One of the things that went missing that night of the fire was the hotel register and the listing of any last minute private parties branching off of the main Hughes Party.

Another thing I had heard here and there was that there were way more (way, way more) than 350 Hughes employees supposedly there that night, and coincidentally the official capacity of that ballroom.

I filed some of this info away in my head these many years. Speaking of the ballroom, one of my tasks of the Federal Agency I briefly worked at was to retrieve stored records in the basement of the building when that agency’s lease was up and we moved across the street to another building. 

The records, boxes were stored in makeshift chicken wire cages that were scattered about this room in the basement of what had once been the Hotel's main lobby and or the ballroom’s Men’s Room with its many urinals and stalls and toilets collecting dust. 

Rather an eerie feeling to be in a room full of art-deco era mini decorative tile work, seeing it in dusty decay and knowing that the last time this room was used as a lavatory was that fateful night of December 20, 1970.

Backing up a little and before the move, we were on the same floor of the building with other tenants including that of a law office. We as an office had been invited by the Law Offices to a Christmas buffet down the hall. Our office manager had to investigate and issue a written memo stating that we could accept this small offer of food from this law firm, no known improprieties or doing business with this Fed Agency etc.

It was near the end of the day and the food spread was quite first rate. I shook hands with head honcho lawyer and he introduced me to two little old ladies, his aunts who were sisters, in their seventies I think. I got to talk briefly with them and the topic of the Pioneer Hotel Fire got mentioned mainly because it was December 20th that particular day and the twentieth something anniversary of the fire.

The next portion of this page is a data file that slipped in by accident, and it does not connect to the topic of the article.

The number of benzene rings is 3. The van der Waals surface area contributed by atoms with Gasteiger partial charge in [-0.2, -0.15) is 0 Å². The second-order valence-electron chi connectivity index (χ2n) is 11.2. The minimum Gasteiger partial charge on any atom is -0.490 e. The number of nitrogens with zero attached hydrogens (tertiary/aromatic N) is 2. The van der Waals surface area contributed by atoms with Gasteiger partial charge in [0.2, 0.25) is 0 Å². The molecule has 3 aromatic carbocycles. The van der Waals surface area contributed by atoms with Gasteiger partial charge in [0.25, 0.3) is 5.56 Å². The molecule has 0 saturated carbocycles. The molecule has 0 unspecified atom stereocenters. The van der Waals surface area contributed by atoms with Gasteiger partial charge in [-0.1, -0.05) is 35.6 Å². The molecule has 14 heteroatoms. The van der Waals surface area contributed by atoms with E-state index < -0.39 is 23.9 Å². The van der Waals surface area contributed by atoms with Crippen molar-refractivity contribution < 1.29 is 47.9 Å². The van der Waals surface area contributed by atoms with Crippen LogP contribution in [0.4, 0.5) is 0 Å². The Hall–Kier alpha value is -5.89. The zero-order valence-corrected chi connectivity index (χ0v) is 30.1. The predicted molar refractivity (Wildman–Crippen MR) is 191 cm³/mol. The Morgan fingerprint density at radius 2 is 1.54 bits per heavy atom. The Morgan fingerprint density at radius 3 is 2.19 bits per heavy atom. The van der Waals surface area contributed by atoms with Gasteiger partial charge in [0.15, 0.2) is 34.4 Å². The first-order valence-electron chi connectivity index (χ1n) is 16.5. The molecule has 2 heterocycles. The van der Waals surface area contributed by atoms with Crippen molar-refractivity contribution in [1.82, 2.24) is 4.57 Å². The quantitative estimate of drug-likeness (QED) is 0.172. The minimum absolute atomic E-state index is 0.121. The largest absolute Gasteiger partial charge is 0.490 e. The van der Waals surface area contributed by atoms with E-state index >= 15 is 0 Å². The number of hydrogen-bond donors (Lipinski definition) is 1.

It was then that I learned that these two ladies were of all things retired undertakers. That there was an old boarded up funeral parlor down the street and seemingly abandoned like so much of downtown where businesses had moved and regrouped in the new Malls sprouting up in all directions of a growing town.

Getting back to the Funeral Parlor, there was an old silver 1966 silver Cadillac hearse with Black leather roof abandoned in the driveway behind a padlocked chain link fence on the side of the building, with flat tires and the black leather bleached a lighter color in the Arizona sun. 

As it turned out the top floor was not boarded up or abandoned but was the home of these retired undertaker ladies.

It was from them I also heard the same tale of the problem of communicating with the Mexicans residents of the blazing hotel, the ladies being eyewitnesses that night. They also told the grim story and relayed the grim image of bodies in body bags stacked in their business' cellar because the few funeral parlors in Tucson at the time were all maxed out that night on bodies to be ID-ed and processed.

Many people I have talked to over the years said that Louis Taylor got a raw deal. Interrogated for hours, promised a juvenile trial, signing away his rights without an attorney etc. That and he was supposed to be slow in his thought processes or so the story went by those who were sympathetic to his plight.

I have done other research and or reading over the years and have come to my own conclusion as to what killed 28 people in the Pioneer Hotel Fire.

The primary reason was that the Hotel was a fire trap and had been grandfathered once too often and was out of date in terms of code. That the owner of the hotel was a big wheel in Tucson. His Department Store across the Street is where now stands a plaza and the Main Tucson Public Library. This was where the rich Mexicans had come to do their Christmas shopping.